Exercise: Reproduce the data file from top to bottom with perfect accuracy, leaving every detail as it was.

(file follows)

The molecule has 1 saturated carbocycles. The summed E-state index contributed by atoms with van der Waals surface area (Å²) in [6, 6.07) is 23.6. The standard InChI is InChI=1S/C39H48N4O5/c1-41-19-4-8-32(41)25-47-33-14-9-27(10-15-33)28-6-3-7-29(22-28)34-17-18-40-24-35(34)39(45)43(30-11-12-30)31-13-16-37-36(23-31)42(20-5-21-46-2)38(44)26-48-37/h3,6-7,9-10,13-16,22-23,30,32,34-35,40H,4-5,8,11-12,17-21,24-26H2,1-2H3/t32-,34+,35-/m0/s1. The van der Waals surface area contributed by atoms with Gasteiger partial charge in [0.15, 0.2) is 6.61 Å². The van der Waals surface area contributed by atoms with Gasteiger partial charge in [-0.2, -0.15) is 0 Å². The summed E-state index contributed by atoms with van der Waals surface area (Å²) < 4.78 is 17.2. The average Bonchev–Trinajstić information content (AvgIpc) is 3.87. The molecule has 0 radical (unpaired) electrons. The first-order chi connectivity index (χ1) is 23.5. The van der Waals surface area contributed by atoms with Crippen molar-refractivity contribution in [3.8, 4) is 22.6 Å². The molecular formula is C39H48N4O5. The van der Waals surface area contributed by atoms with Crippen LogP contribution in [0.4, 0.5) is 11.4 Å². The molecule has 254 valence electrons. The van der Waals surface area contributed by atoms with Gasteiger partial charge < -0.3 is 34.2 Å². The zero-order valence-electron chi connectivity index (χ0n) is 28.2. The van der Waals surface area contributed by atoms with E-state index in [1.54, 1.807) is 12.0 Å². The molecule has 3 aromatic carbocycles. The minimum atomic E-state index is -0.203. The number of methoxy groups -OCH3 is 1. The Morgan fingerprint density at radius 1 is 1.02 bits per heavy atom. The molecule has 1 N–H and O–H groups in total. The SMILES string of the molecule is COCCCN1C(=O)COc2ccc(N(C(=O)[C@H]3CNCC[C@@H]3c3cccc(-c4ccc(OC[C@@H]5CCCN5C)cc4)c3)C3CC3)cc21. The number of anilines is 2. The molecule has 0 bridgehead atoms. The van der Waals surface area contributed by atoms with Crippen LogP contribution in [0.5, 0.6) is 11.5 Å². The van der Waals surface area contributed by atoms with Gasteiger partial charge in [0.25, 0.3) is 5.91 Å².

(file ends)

The molecule has 1 saturated carbocycles. The summed E-state index contributed by atoms with van der Waals surface area (Å²) in [6, 6.07) is 23.6. The standard InChI is InChI=1S/C39H48N4O5/c1-41-19-4-8-32(41)25-47-33-14-9-27(10-15-33)28-6-3-7-29(22-28)34-17-18-40-24-35(34)39(45)43(30-11-12-30)31-13-16-37-36(23-31)42(20-5-21-46-2)38(44)26-48-37/h3,6-7,9-10,13-16,22-23,30,32,34-35,40H,4-5,8,11-12,17-21,24-26H2,1-2H3/t32-,34+,35-/m0/s1. The van der Waals surface area contributed by atoms with Gasteiger partial charge in [0.15, 0.2) is 6.61 Å². The van der Waals surface area contributed by atoms with Gasteiger partial charge in [-0.2, -0.15) is 0 Å². The summed E-state index contributed by atoms with van der Waals surface area (Å²) < 4.78 is 17.2. The average Bonchev–Trinajstić information content (AvgIpc) is 3.87. The molecule has 0 radical (unpaired) electrons. The first-order chi connectivity index (χ1) is 23.5. The van der Waals surface area contributed by atoms with Crippen molar-refractivity contribution in [3.8, 4) is 22.6 Å². The molecular formula is C39H48N4O5. The van der Waals surface area contributed by atoms with Crippen LogP contribution in [0.4, 0.5) is 11.4 Å². The molecule has 254 valence electrons. The van der Waals surface area contributed by atoms with Gasteiger partial charge < -0.3 is 34.2 Å². The zero-order valence-electron chi connectivity index (χ0n) is 28.2. The van der Waals surface area contributed by atoms with E-state index in [1.54, 1.807) is 12.0 Å². The molecule has 3 aromatic carbocycles. The minimum atomic E-state index is -0.203. The number of methoxy groups -OCH3 is 1. The Morgan fingerprint density at radius 1 is 1.02 bits per heavy atom. The molecule has 1 N–H and O–H groups in total. The SMILES string of the molecule is COCCCN1C(=O)COc2ccc(N(C(=O)[C@H]3CNCC[C@@H]3c3cccc(-c4ccc(OC[C@@H]5CCCN5C)cc4)c3)C3CC3)cc21. The number of anilines is 2. The molecule has 0 bridgehead atoms. The van der Waals surface area contributed by atoms with Crippen LogP contribution in [0.5, 0.6) is 11.5 Å². The van der Waals surface area contributed by atoms with Gasteiger partial charge in [0.25, 0.3) is 5.91 Å².